Shipping Container Farming With Help From Container Stop

Posted on May 20, 2020 by Garrett Crocker

Creative and ingenious people never run out of ways to transform a shipping container from a corrugated metal box into something spectacular and inspiring. Such is the case with a newer trend in the eco-friendly practice of recycling shipping containers into new forms: container farming!

Now, at first glance, this might not seem to make much sense. A farm is a farm and a shipping container is a shipping container, after all. You can’t fit a farm into a shipping container and a shipping container isn’t big enough to become a farm.

We can’t really argue with the idea that a whole farm isn’t going to fit into a shipping container. But it’s absolutely possible to turn a shipping container into a self-contained, miniature farm. In fact, it’s already happening all over the world.

Furthermore, recycled and refurbished shipping containers can be useful on a farm for a variety of reasons. They can be turned into sheds, storage spaces for machinery and tools, office spaces, housing, restrooms, laboratories, greenhouses, lunch counters, and so much more.

But we’re getting a little sidetracked here. (It happens when one begins to talk about just how many different ways a shipping container can be reimagined.) Truth is, container farming is a reality right now.

Let’s examine further.

Farming and Shipping Containers

Container Stop can modify a shipping container to allow for an abundance of light. Irrigation systems can be installed inside and, depending on the crop, adjusted for maximum growth. Multiple containers can be arrayed together to increase crop sizes.

Shipping containers are ideal for hydroponic growing, too, as well as all manner of vertical farming. Nutrient-rich water can be used to grow food — everything from leafy greens (heads of lettuce, spinach) to high-quality and micro-produced fruits and vegetables.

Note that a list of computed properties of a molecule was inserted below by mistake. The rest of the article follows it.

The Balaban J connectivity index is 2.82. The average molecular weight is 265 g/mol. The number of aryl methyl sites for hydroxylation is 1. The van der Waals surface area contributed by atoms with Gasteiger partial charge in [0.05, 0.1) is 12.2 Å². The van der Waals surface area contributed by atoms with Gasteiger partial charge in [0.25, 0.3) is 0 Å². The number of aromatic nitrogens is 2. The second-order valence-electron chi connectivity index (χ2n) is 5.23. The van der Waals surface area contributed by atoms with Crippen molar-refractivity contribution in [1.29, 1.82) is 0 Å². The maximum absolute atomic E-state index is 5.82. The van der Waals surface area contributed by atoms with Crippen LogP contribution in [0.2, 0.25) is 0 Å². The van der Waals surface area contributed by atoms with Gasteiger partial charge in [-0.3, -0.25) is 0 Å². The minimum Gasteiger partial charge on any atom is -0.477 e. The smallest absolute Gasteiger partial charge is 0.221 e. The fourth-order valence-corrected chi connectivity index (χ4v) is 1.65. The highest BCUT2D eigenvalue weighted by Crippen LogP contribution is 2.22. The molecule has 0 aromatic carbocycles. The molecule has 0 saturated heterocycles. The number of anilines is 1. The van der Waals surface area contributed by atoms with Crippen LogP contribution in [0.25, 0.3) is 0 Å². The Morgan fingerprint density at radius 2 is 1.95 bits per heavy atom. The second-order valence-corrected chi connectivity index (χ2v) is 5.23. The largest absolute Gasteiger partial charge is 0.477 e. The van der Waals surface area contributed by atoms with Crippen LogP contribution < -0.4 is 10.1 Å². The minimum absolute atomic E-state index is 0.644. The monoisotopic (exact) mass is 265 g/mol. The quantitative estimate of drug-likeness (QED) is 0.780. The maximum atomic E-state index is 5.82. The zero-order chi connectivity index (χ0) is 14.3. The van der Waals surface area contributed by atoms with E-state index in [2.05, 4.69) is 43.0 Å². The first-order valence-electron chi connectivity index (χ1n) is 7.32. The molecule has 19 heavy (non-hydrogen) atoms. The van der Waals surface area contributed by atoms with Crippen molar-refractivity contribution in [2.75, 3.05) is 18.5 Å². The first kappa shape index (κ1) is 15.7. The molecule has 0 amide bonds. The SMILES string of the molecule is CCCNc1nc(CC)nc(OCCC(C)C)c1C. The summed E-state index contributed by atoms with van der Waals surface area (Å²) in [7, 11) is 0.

Plus, shipping containers are modular, compact, and inexpensive. They’re also designed to be shipped, naturally; this means you can get them where you need them without much hassle — either across the farm or across the country.

Possibilities

Think of the possibilities. A restaurant can utilize a container to grow its own vegetable to be served fresh from the farm to hungry customers. Producing food closer to where it’s consumed saves on shipping and storage costs, too. Plus, the limited square foot space saves money on rent, mortgages, and utilities.

Plus, the clientele will love the fact that they’re eating local produce not from a conventional farm but from a climate-controlled environment; an ecologically sound farming unit for growing crops like a leafy green machine!

So what’s on your mind this growing season? The easiest herbs to grow or how much sun do herbs need? Wondering how to grow celery from scraps or about growing vegetables from scraps? The answers may be contained in a container!

As AgFunderNews.com reports, “Growing in retrofit shipping containers has received significant buzz over the past five to 10 years as produce is grown hyper-locally on a small footprint. The fully contained structure allows year-round growth regardless of the outside environment. Other benefits include less use of water than traditional farming as well as the lack of need for pesticides given the fully contained structure.”

Like to hear more? Get in touch with Container Stop today! We’ll show you how we reconfigure shipping containers to take advantage of limited space, no matter how many square feet we’re dealing with.

We look forward to speaking with you!

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